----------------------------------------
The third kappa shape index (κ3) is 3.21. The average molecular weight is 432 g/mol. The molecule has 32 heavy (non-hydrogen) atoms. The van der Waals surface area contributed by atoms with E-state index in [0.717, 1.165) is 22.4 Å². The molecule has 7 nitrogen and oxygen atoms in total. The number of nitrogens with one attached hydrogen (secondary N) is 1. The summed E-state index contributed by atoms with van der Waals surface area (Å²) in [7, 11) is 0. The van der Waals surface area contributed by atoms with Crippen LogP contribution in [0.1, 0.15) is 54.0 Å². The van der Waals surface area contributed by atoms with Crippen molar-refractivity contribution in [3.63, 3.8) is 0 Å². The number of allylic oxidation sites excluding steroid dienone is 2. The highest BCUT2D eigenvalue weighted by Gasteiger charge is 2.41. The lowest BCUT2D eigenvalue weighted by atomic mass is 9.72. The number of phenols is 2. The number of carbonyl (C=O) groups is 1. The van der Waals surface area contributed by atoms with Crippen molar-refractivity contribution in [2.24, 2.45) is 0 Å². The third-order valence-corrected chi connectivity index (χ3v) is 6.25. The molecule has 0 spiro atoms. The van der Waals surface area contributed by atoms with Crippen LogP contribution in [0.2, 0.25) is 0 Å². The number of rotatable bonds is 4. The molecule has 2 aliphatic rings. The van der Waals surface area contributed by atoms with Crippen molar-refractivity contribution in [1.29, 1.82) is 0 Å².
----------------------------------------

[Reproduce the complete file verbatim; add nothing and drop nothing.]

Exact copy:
The third kappa shape index (κ3) is 3.21. The average molecular weight is 432 g/mol. The molecule has 32 heavy (non-hydrogen) atoms. The van der Waals surface area contributed by atoms with E-state index in [0.717, 1.165) is 22.4 Å². The molecule has 7 nitrogen and oxygen atoms in total. The number of nitrogens with one attached hydrogen (secondary N) is 1. The summed E-state index contributed by atoms with van der Waals surface area (Å²) in [7, 11) is 0. The van der Waals surface area contributed by atoms with Crippen LogP contribution in [0.1, 0.15) is 54.0 Å². The van der Waals surface area contributed by atoms with Crippen molar-refractivity contribution in [3.63, 3.8) is 0 Å². The number of allylic oxidation sites excluding steroid dienone is 2. The highest BCUT2D eigenvalue weighted by Gasteiger charge is 2.41. The lowest BCUT2D eigenvalue weighted by atomic mass is 9.72. The number of phenols is 2. The number of carbonyl (C=O) groups is 1. The van der Waals surface area contributed by atoms with Crippen molar-refractivity contribution in [2.24, 2.45) is 0 Å². The third-order valence-corrected chi connectivity index (χ3v) is 6.25. The molecule has 0 spiro atoms. The van der Waals surface area contributed by atoms with Crippen LogP contribution in [0.2, 0.25) is 0 Å². The number of rotatable bonds is 4. The molecule has 2 aliphatic rings. The van der Waals surface area contributed by atoms with Crippen molar-refractivity contribution in [1.29, 1.82) is 0 Å².